Today we will take a trip to Japan, whose original culture and beliefs have a huge influence on the way window coverings are made there. We will find out what the ‘window of bewilderment’ is and what the ‘window of spiritual enlightenment’ is. We will look at the delightful outside world through the unique prism of the descendants of the Samurai. From there, our steps will take us straight to sunny Spain, where we will discover the secrets of the local people. These – although seemingly extroverted and open-minded – treat window covering systems as a gateway to privacy.
Japan is a country which, with its rich culture so very different from ours, fascinates millions of people around the world. Those lucky enough to have had the opportunity to visit the land of the cherry blossom praise the unique landscapes, general technological advancement, and also note that it is rather difficult to establish lasting and deeper relationships with the Japanese. The people of Japan are extremely hard-working and love art and everything beautiful. This is, after all, where Geisha and manga originated. So it’s no surprise that they have also made window curtain systems into something unique that you won’t find anywhere else on earth. In traditional Japanese construction you will find light and sliding windows, which are usually made of bamboo, wood or washi paper. Nowadays, we are increasingly seeing the traditional Japanese making concessions to window solutions made from plastic elements. Transparent panes are usually inserted into the frames and the installation of double glazed windows is becoming increasingly popular. The traditional Japanese window even has its own special name, and that is shiju. In order to combine the desire for artistic expression with the practical use of windows, we can often find solutions in which shiju is installed on the inside and windows with PVC glass and frame on the outside. Thus, on the outside there is a system of window curtains that guarantees shelter from the weather, and on the inside a solution that the Japanese describe as a completely separate cultural phenomenon. The view from the window, which is regulated by manoeuvring the amount of paper on its surface, can be truly delightful. The light play makes nature, which in itself is very kind to the Japanese people, open up a unique visual experience. Shoji may come in several variants: gakubuchi shoji equipped with a square or rectangle allowing the outside world to be admired only in the middle of the window, or yokogarasu shoji, on which a pane is placed halfway up the window. Windows have a symbolic meaning in Japan, and the rectangular ones are referred to as ‘windows of bewilderment’ symbolising birth, the aging process, illness and death. Circular windows, on the other hand, are directly linked to Zen Buddhism and are called ‘windows of spiritual enlightenment.’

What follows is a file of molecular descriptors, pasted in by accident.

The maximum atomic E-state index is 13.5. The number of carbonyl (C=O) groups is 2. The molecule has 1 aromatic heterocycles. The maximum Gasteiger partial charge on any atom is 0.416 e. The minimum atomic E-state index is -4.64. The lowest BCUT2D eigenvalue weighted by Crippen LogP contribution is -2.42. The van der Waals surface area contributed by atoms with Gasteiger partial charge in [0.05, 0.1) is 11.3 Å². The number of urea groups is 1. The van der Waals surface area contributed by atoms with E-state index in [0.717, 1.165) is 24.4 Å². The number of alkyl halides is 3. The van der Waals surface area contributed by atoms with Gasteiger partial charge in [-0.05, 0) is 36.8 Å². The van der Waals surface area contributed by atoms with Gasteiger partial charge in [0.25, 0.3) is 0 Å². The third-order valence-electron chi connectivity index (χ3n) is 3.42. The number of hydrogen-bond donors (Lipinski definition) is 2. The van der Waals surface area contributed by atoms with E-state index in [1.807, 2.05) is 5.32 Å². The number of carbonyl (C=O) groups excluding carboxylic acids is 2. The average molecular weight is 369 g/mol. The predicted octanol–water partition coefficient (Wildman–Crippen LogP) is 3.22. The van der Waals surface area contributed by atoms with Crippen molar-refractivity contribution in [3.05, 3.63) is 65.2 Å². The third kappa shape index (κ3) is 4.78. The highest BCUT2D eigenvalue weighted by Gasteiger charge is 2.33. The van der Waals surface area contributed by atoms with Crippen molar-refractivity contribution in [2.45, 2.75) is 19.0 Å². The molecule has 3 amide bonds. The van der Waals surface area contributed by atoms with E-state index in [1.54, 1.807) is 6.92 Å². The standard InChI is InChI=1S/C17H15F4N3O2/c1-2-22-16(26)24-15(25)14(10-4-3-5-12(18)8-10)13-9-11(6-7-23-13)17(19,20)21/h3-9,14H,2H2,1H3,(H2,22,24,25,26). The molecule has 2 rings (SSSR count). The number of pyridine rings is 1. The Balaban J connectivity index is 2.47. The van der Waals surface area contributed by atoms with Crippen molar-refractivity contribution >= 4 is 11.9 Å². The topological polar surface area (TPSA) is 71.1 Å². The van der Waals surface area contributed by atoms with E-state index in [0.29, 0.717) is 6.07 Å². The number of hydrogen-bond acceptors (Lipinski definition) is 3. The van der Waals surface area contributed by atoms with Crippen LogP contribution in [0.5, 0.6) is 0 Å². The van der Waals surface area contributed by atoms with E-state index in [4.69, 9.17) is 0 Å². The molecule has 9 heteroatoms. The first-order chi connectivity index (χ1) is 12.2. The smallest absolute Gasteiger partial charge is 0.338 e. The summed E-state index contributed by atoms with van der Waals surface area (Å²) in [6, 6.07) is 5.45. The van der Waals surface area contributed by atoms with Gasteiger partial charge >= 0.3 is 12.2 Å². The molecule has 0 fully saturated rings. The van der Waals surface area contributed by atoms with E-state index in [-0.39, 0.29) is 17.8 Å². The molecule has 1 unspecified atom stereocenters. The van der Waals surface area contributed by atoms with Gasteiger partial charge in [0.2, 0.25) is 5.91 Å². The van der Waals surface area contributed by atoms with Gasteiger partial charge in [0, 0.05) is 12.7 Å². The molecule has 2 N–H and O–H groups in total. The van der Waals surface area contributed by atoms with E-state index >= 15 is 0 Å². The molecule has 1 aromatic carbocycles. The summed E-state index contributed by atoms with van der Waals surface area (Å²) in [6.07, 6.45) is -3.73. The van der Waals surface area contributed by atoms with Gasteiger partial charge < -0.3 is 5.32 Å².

Scientific research confirms that weather conditions determine our mood. If we have an abundance of vitamin D in our bodies, and our faces are frequently exposed to the sun – we will be more smiley, less prone to depression and generally – much happier with life. On the other hand, if we have a deficiency of sunshine, our mood decreases and the risk of depression increases. As well as significantly influencing our mood, the weather also forces us to adapt to the weather conditions in which we live. It will be no different when it comes to the system of window curtains that can be found in our homes. So it’s no wonder that in Spain, where most of the year is full of sunshine and fine weather, residents have stocked up on curtains to protect them from excessive radiation and provide respite during hot days. The Spanish, therefore, rely on external roller shutters, which can be found in almost every house, and often also additional blinds and awnings. The appearance of window curtains in the Iberian Peninsula is also highly dependent on the type of building. The Spanish are aesthetes who take great care to ensure that the solutions adorning their windows are pleasing to the eye. Anyone who has had the opportunity to visit Spain will certainly remember the townhouses with their colourful wooden shutters. In traditional buildings, we often see windows and patio doors opening inwards. On these you will most often find persian blind, that is, roll-up external blinds. New construction, on the other hand, mostly consists of PVC windows with aluminium roller shutters.
The windows of the Spanish, irrespective of the type of building, are tightly protected all year round, even when the sun rays do not seem to be so insistent. This is because the Spanish, who appear to be very open and sociable, actually value their privacy enormously. Grilles can often be found on windows located on the so-called low ground floor, which protect windows from potential burglars.